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aT CEO Yeo In-hong Talks about aT’s Past 50 Years and Its Future

Yeo In-hong, who has been the CEO of aT (Korea Agro-Fisheries & Food Trade Corp) since the October of last year, is a renowned expert in distribution and export of farm and sea products. He has spent over 30 years in public service, developing plans to strengthen government support for export and devising policies to improve distribution structure. On aT’s 50th anniversary, Korea Agrafood met Yeo to hear how he feels about the occasion, what he is proud of, and what the agency’s plans for the future are.

KAF: Founded as Agriculture and Fishery Development Corporation (AFDC) in 1967, aT celebrates its 50th anniversary this year. Could you share your take on the occasion?

Yeo:  For aT, this is a significant year to look back on our record for the past half-century and prepare for another leap into the future. aT has been striving to stabilize the supply and demand for agricultural products, upgrade their distribution, promote exports, and nurture food industry. At every step, aT has spared no effort to help increase farmers’ incomes and contribute to the balanced development of the national economy. aT incessantly moves forward through change and innovation.

KAF: aT has played an important role in boosting the export of agricultural products. What achievements in this regard is aT most proud of?

Yeo: Our export projects went in full steam from the 1990s, as part of the country’s strategy to liberalize the market in the wake of the establishment of the WTO (World Trade Organization). They operate at all stages of the export business, from production to pioneering the foreign markets, and include the support for product development and nurturing promising items as well as the construction of infrastructure.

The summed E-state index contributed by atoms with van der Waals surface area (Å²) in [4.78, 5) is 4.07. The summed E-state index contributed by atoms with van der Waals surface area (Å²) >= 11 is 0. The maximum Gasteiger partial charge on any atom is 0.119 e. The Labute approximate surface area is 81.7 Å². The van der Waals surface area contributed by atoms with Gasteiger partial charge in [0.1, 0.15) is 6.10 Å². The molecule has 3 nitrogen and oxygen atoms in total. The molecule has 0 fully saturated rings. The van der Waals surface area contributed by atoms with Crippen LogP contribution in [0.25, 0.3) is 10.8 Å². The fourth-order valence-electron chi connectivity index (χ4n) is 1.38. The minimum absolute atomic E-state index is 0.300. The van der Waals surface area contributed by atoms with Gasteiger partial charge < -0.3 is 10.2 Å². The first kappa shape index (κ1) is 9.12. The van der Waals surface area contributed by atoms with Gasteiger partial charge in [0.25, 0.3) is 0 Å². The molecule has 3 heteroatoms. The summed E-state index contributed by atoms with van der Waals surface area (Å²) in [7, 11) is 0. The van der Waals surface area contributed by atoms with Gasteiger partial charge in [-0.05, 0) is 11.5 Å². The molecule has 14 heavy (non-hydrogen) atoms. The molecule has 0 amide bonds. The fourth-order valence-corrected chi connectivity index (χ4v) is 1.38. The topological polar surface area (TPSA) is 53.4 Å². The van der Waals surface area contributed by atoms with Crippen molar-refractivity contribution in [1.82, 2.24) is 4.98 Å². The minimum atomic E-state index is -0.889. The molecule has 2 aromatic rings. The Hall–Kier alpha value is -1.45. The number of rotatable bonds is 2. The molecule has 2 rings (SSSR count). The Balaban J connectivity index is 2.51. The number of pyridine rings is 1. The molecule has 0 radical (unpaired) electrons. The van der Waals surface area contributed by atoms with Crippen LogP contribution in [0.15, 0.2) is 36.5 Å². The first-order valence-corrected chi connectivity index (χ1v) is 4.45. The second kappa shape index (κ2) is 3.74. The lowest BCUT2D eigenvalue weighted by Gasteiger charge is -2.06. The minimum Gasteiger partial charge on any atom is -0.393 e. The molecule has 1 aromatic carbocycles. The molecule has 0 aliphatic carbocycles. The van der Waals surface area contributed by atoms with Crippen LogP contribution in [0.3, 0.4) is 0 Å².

As a result, Korean agricultural food exports have more than doubled over the last ten years, and fresh farm products such as strawberry, mushroom, and grape are now exported on a large scale. The export of seaweed is expected to reach its first US$ 500 million mark this year. Meanwhile, we have been able to diversify the export market to ASEAN, China, and other regions, and a greater variety of products are now offered to foreign consumers.

KAF: It is very important for farmers to see the exports correlate with the increase in their incomes. Hosted by aT on October 24, a symposium designed to boost the efficiency of export support projects and develop plans to cultivate the food industry emphasized the importance of this correlation. Can you tell us about your plans for achieving an increase both in exports and in farmers’ incomes at the same time?

Yeo: Farm food exports bring the dual benefit of stabilizing the domestic price and contributing to farmers’ incomes. To enhance these benefits further, aT will upgrade its export support system starting from 2018. First of all, we will increase our support for companies that export either fresh farm products or processed food made with homegrown ingredients. We will also streamline export channels by the food item and create an integrated support platform.